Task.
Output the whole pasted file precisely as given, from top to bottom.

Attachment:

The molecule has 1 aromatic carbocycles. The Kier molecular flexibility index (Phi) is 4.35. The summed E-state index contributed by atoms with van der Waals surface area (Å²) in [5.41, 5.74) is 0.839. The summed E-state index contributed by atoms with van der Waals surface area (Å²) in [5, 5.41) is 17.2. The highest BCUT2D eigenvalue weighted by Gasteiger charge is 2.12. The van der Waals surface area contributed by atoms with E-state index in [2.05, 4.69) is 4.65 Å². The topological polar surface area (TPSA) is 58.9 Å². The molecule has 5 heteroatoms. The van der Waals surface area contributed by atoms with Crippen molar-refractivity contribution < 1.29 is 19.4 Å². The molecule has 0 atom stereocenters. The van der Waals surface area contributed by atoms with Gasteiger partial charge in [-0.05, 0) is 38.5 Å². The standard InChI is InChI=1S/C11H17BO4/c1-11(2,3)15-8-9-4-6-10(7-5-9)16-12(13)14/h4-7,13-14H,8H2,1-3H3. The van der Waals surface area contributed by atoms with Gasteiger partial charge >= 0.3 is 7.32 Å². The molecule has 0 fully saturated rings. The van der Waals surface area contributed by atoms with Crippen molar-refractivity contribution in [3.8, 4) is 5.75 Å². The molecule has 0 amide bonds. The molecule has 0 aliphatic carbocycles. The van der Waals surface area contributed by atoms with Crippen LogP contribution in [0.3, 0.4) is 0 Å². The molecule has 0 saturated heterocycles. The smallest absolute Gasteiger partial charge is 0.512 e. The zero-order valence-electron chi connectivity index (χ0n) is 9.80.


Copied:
The molecule has 1 aromatic carbocycles. The Kier molecular flexibility index (Phi) is 4.35. The summed E-state index contributed by atoms with van der Waals surface area (Å²) in [5.41, 5.74) is 0.839. The summed E-state index contributed by atoms with van der Waals surface area (Å²) in [5, 5.41) is 17.2. The highest BCUT2D eigenvalue weighted by Gasteiger charge is 2.12. The van der Waals surface area contributed by atoms with E-state index in [2.05, 4.69) is 4.65 Å². The topological polar surface area (TPSA) is 58.9 Å². The molecule has 5 heteroatoms. The van der Waals surface area contributed by atoms with Crippen molar-refractivity contribution < 1.29 is 19.4 Å². The molecule has 0 atom stereocenters. The van der Waals surface area contributed by atoms with Gasteiger partial charge in [-0.05, 0) is 38.5 Å². The standard InChI is InChI=1S/C11H17BO4/c1-11(2,3)15-8-9-4-6-10(7-5-9)16-12(13)14/h4-7,13-14H,8H2,1-3H3. The van der Waals surface area contributed by atoms with Gasteiger partial charge >= 0.3 is 7.32 Å². The molecule has 0 fully saturated rings. The van der Waals surface area contributed by atoms with Crippen molar-refractivity contribution in [3.8, 4) is 5.75 Å². The molecule has 0 amide bonds. The molecule has 0 aliphatic carbocycles. The van der Waals surface area contributed by atoms with Crippen LogP contribution in [0.3, 0.4) is 0 Å². The molecule has 0 saturated heterocycles. The smallest absolute Gasteiger partial charge is 0.512 e. The zero-order valence-electron chi connectivity index (χ0n) is 9.80.